The revelation for me in this piece was Tom Pigram as Michael. He is only young, but he already has matinee idol good looks, and is an accomplished dancer. There were a couple of times when I thought the band were a little loud when he was singing with Jennifer, but overall he made a big impression, and I look forward to seeing Tom in many more and different roles.
Chloe Brown as Jennifer was a good foil to Tom, and really came into her own when she morphed into the type of girl Darryl thought would be good for him - Chloe showed the younger side of Jennifer when with Tom, and the very grown up side when with Terry, and she also sang very well.
I loved Mary Watkinson’s take on Felicia, a good character role for this accomplished lady, although again the band were a little too loud at the start of her Evil number, but this was turned down and the balance became better. Mary was able to get her teeth into the part, and always gives a sterling performance which has been well thought out.
Steve Hathaway as her husband Cllyde coped well with the part, appearing to be in an alcoholic haze most of the time, well who wouldn’t be with that harridan as a wife!!
Adam Briffet was so good as Parson Parsley – not too evident in the early scenes, but he really made up for it at ther wedding, and his little dance was excellent – well done Adam – as they say, he really made the part his own. Louise Thonger as his wife Brenda, also gave plenty of punch and expression to a small but important part. A nice pairing.
I loved the Dance with the Devil number, good choreography, and Michael was very much out front and showing all he’d learned from Darryl!! The men of the chorus all entered into the spirit of the action, which was good to see.
Dirty Laundry was another really fun number – the ladies singing beautifully, whilst accomplishing some nifty moves – and the reprise showed how different a mood could be achieved. Very well done ladies – fairly simple but very effective.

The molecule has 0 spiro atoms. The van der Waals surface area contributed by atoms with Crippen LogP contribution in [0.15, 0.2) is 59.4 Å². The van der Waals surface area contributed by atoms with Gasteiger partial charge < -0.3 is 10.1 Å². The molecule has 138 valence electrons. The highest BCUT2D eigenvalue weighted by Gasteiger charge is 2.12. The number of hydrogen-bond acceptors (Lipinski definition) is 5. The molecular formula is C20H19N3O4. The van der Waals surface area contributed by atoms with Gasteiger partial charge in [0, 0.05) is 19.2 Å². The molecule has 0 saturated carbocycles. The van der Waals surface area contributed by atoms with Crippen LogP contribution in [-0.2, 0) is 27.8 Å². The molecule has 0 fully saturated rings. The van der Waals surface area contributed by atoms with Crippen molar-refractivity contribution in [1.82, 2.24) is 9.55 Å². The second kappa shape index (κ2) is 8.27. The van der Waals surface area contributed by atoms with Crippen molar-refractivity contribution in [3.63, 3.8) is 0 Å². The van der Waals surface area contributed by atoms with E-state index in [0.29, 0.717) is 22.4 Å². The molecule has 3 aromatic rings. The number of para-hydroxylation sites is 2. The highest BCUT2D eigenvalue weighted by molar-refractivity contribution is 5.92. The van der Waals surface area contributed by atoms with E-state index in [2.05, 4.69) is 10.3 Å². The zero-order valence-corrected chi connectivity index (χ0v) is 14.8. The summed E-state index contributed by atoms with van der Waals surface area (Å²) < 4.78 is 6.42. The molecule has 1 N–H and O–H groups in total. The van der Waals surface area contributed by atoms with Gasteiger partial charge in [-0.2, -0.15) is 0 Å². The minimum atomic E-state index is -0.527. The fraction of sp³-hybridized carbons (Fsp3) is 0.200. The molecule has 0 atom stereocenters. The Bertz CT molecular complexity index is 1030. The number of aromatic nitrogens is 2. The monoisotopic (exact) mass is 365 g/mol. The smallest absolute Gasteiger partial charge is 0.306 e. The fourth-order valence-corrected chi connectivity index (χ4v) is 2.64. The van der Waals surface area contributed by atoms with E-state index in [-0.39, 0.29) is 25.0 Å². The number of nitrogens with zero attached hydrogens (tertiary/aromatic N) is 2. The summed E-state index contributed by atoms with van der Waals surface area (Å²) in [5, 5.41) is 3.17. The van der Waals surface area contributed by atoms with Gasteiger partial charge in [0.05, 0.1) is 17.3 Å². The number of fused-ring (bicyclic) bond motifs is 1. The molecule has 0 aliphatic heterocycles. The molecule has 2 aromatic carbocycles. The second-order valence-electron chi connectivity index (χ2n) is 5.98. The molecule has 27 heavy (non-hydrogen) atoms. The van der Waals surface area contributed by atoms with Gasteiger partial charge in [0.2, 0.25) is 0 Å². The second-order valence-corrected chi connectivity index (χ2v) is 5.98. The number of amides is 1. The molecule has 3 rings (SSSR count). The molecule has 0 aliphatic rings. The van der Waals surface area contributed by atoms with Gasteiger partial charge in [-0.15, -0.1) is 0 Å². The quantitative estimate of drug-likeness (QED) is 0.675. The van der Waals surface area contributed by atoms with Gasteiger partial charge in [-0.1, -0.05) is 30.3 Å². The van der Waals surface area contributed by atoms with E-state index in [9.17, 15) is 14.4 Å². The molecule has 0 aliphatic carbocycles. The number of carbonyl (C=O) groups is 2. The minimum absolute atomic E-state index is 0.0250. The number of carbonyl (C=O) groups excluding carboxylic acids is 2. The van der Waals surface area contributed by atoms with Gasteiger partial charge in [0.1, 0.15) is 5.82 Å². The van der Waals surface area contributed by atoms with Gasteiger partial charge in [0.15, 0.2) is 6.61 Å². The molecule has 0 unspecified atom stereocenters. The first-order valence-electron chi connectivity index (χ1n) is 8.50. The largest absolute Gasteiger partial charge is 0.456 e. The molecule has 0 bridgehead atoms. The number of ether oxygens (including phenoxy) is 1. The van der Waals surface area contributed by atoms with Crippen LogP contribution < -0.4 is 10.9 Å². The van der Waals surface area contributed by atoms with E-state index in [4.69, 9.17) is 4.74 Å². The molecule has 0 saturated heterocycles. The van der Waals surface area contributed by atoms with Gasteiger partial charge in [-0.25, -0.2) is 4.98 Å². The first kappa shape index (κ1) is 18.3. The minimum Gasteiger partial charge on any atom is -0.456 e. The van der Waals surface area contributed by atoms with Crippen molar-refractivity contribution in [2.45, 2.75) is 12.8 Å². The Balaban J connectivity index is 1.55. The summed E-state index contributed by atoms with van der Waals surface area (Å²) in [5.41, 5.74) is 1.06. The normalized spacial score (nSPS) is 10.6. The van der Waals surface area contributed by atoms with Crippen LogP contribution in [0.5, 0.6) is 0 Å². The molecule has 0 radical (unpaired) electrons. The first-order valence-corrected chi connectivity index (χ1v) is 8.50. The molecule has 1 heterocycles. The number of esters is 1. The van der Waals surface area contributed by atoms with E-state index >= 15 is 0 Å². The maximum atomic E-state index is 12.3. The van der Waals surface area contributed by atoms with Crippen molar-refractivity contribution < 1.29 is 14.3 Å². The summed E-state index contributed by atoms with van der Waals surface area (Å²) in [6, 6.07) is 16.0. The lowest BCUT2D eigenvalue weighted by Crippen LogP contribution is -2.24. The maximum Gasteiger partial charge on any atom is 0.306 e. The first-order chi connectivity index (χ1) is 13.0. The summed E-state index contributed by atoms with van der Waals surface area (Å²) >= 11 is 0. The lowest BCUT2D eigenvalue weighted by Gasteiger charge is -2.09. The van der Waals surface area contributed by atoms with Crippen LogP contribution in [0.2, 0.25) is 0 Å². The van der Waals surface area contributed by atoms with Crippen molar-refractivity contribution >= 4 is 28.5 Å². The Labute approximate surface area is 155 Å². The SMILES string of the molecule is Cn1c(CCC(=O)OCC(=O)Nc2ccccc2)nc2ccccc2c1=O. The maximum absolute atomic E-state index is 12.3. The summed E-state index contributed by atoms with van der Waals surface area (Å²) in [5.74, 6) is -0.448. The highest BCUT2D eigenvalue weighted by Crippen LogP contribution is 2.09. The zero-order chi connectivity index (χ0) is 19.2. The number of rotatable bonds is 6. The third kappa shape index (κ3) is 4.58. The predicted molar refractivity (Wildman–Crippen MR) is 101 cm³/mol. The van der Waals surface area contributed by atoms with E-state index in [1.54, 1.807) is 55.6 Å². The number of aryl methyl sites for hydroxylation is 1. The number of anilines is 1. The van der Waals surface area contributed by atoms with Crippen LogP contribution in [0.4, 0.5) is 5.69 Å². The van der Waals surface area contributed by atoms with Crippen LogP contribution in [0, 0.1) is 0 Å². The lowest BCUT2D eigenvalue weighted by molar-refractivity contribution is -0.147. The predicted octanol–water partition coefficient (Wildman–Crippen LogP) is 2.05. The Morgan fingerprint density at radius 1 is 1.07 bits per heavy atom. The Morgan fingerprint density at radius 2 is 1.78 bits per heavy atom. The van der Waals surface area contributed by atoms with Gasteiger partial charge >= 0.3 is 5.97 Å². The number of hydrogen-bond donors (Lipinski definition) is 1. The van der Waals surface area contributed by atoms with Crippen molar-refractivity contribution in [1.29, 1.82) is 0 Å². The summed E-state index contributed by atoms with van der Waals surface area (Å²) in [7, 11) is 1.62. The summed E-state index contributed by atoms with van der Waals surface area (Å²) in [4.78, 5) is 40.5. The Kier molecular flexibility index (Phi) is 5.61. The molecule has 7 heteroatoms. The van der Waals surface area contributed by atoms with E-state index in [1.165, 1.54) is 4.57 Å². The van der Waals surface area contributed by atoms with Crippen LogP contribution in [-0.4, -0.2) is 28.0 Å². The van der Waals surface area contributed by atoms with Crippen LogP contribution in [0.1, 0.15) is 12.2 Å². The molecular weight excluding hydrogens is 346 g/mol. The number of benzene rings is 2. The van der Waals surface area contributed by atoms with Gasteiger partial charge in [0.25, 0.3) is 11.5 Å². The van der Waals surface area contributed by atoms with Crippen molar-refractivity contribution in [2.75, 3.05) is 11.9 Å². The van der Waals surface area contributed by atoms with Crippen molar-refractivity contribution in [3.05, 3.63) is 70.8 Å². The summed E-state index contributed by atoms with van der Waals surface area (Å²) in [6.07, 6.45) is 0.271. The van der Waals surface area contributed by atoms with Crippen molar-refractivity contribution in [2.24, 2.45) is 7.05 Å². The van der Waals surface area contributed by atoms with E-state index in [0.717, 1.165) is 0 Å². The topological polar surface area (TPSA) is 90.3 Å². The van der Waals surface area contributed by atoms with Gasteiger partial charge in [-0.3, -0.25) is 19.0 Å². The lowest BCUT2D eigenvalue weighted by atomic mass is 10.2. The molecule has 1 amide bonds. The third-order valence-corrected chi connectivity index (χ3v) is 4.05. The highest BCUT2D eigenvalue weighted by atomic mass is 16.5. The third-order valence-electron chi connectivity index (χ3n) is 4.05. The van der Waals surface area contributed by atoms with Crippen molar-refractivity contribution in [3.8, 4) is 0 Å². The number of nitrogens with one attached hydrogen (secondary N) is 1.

I was a little concerned that there was one young lady in the ensemble who didn’t give as much effort as the rest of the ensemble, including the children (who interacted well with the rest of the cast) – everything she did was a little lack-lustre, which detracted from the energy of the rest of the cast, which was a shame.
The children were all very good, and expressive, I liked what they did.
Alana McKenna as Little Girl was good – she got the ethos of a small child along with the petulance and slyness, whilst singing beautifully – well-achieved.
Andrew Darby was a good example of someone with a small role, who was in the background for most of the time, but then delivered one excellent line with aplomb.
So all in all I was very impressed, and was so pleased that the show-choosing committee (of which I was part, along with Louise Thonger and Andrew Darby!) had chosen well, and that HLOS had faith in the choice too – exploiting it to its fullest extent with not only with fantastic direction, musical direction but also an enthusiastic and talented cast.
My thanks to Alastair, Steve and the front of house staff for their hospitality, I am always exceptionally well looked after at HLOS, which is appreciated.